Here is a NEW Interview and Photoshoot with Tobias Menzies from Interview Magazine
From Interview Magazine :
Tobias Menzies, it seems, knows how to pick a project. Over the last few years, the RADA-trained British actor has appeared in a string of mammouth television hits, playing Catyln Stark’s hapless brother Edmure Tully in Game of Thrones, an evil MI6 suit in The Night Manager, a tactless OBY-GYN doctor in Catastrophe, and two distinct characters—a ruthless, 18th-century army captain nicknamed “Black Jack” and his rather more docile 20th-century descendent, Frank—in Starz’s fantasy series Outlander, for which he received a Golden Globe nomination. Then there are his film roles in both festival-friendly indies (such as Una, which premiered at TIFF last September) and blockbusters, like the recently-released Underworld: Blood Wars, in which he plays stringy-haired Lycan villain Marius.
More after the jump!
“Underworld is, obviously, a huge genre piece with a very particular kind of aesthetic,” Menzies explains over the phone from London. “In a way, [it requires] a very type of performance to make that material work,” he continues. “They can be complicated things to rattle with, because there’s obviously so much story to link in with prior films, and the pressure of the genre and the audience.”
Next up, Menzies will star in the series The Terror about a Royal Naval expedition to the Arctic alongside Ciarán Hinds and Jared Harris. “We did five weeks before Christmas and I’m about to go back,” he tells us. “It’s an amazing story. I’m really, really excited for what we’re making.”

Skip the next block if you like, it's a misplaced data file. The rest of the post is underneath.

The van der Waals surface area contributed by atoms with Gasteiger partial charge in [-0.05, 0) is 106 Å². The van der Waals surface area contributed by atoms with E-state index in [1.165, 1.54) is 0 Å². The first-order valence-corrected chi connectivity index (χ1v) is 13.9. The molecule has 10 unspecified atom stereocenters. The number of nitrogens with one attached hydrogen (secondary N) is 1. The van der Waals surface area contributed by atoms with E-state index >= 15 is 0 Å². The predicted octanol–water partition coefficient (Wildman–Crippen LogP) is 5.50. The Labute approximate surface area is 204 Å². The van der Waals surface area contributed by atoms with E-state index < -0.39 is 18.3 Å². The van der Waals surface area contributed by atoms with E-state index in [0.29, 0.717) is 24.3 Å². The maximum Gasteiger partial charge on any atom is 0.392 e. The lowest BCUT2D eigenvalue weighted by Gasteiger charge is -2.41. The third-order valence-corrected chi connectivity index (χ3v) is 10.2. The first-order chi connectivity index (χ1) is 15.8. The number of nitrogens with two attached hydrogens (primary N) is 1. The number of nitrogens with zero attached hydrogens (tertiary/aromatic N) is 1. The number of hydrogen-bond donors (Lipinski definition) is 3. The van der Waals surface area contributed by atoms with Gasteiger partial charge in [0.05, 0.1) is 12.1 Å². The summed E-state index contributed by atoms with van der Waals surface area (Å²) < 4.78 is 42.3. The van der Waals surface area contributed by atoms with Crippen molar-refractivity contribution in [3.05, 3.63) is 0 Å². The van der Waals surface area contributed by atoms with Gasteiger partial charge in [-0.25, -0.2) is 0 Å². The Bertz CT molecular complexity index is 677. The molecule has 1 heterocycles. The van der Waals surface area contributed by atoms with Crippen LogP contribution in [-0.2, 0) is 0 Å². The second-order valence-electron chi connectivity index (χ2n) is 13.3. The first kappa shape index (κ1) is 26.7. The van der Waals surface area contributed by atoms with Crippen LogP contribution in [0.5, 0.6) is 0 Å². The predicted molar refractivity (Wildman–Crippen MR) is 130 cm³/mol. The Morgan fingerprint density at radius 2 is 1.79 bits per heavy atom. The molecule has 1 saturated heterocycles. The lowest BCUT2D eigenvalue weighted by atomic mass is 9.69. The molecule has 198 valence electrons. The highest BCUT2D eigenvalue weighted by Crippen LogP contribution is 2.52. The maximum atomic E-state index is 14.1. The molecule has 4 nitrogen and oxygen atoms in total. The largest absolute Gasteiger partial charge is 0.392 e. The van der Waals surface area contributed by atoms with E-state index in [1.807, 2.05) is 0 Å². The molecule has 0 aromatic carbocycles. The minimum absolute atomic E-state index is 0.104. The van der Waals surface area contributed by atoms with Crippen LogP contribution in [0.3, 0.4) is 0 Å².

EMMA BROWN: What did you want to be when you were five years old?
TOBIAS MENZIES: My great passion as a child was tennis. I spent most of my childhood playing competitive tennis—a lot of tournaments. That was what I was nuts about, what I used to dream about. The brutal truth was I probably wasn’t quite good enough. It can be a tough profession. In my mid to late teens I got interested more in girls—puberty [laughs]—and then suddenly I wasn’t playing so much.
BROWN: How did you end up at RADA?
MENZIES: Initially, I didn’t specifically want to concentrate on acting. When I left school, I was really interested in theater-makers, companies like Complicite and Shared Experience who were devising their own work. That’s what I was very excited about. I was also watching a lot of dance-theater and contemporary dance. I tried to go to the Lecoq school in Paris, which is where a lot of the Complicite lot went, but I couldn’t get the money together for that. What I could get a grant for was drama schools in England, and so I thought, “Maybe I’ll start with that.” When I got to RADA, I was surrounded by a lot of people who had wanted to be actors since they were yay high and by the time I left, I’d really caught the bug for acting, the bug for straight performance. I didn’t come out and make my own company, which was what I had planned to do when I was younger. The training was very orientated towards theater, so I think I naturally assumed that I would do more theater, especially early on.
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